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Summary

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Video transcript available at https://www.youtube.com/watch?v=dt6td67yF9E.
Quick Facts: Graphic Designers
2019 Median Pay $52,110 per year
$25.05 per hour
Typical Entry-Level Education Bachelor's degree
Work Experience in a Related Occupation None
On-the-job Training None
Number of Jobs, 2019 281,500
Job Outlook, 2019-29 -4% (Decline)
Employment Change, 2019-29 -10,700

What Graphic Designers Do

Graphic designers create visual concepts, using computer software or by hand, to communicate ideas that inspire, inform, and captivate consumers.

Work Environment

Many of these workers are employed in specialized design services, publishing, or advertising, public relations, and related services industries. 

How to Become a Graphic Designer

Graphic designers usually need a bachelor’s degree in graphic design or a related field. Candidates for graphic design positions should have a portfolio that demonstrates their creativity and originality.

Pay

The median annual wage for graphic designers was $52,110 in May 2019.

Job Outlook

Employment of graphic designers is projected to decline 4 percent from 2019 to 2029. Graphic designers are expected to face strong competition for available positions.

State & Area Data

Explore resources for employment and wages by state and area for graphic designers.

Similar Occupations

Compare the job duties, education, job growth, and pay of graphic designers with similar occupations.

More Information, Including Links to O*NET

Learn more about graphic designers by visiting additional resources, including O*NET, a source on key characteristics of workers and occupations.

What Graphic Designers Do About this section

Graphic designers
Graphic designers create designs either by hand or using computer software packages.

Graphic designers create visual concepts, using computer software or by hand, to communicate ideas that inspire, inform, and captivate consumers. They develop the overall layout and production design for applications such as advertisements, brochures, magazines, and reports.

Duties

Graphic designers typically do the following:

  • Meet with clients or the art director to determine the scope of a project
  • Use digital illustration, photo editing software, and layout software to create designs
  • Create visual elements such as logos, original images, and illustrations to help deliver a message
  • Design layouts, including selection of colors, images, and typefaces
  • Present design concepts to clients or art directors
  • Incorporate changes recommended by clients or art directors into final designs
  • Review designs for errors before printing or publishing them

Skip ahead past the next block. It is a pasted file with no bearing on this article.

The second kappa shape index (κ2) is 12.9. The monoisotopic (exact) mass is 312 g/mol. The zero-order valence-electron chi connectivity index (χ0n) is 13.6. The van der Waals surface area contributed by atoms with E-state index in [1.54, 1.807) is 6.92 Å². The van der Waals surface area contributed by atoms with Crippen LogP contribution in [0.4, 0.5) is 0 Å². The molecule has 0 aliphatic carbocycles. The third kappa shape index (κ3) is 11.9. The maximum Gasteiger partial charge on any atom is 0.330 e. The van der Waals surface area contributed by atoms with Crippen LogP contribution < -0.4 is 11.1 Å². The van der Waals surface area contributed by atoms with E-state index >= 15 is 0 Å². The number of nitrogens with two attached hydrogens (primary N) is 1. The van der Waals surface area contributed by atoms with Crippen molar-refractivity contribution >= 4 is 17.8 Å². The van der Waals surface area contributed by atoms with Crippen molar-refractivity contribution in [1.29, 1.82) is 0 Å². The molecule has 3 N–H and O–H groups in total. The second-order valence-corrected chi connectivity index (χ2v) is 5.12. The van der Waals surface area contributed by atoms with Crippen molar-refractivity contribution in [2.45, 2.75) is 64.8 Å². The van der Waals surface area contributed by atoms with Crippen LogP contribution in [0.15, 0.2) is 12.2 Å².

Graphic designers, also referred to as graphic artists or communication designers, combine art and technology to communicate ideas through images and the layout of websites and printed pages. They may use a variety of design elements to achieve artistic or decorative effects.

Graphic designers work with both text and images. They often select the type, font, size, color, and line length of headlines, headings, and text. Graphic designers also decide how images and text will go together in print or on a webpage, including how much space each will have. When using text in layouts, graphic designers collaborate with writers, who choose the words and decide whether the words will be put into paragraphs, lists, or tables. Through the use of images, text, and color, graphic designers may transform data into visual graphics and diagrams to make complex ideas more accessible.

Graphic design is important to market and sell products, and it is a critical component of brochures and logos. Therefore, graphic designers often work closely with people in advertising and promotions, public relations, and marketing.

Frequently, designers specialize in a particular category or type of client. For example, some designers create the graphics used on product packaging, and others may work on the visual designs used on book jackets.

Graphic designers need to keep up to date with software and computer technologies in order to remain competitive.

Some individuals with a background in graphic design become postsecondary teachers and teach in design schools, colleges, and universities.

Some graphic designers specialize in experiential graphic design. These designers work with architects, industrial designers, landscape architects, and interior designers to create interactive design environments, such as museum exhibitions, public arts exhibits, and retail spaces.

Work Environment About this section

Graphic designers
Graphic designers generally work in a studio where they have access to drafting tables and computers.

Graphic designers held about 281,500 jobs in 2019. The largest employers of graphic designers were as follows:

Self-employed workers 21%
Specialized design services 10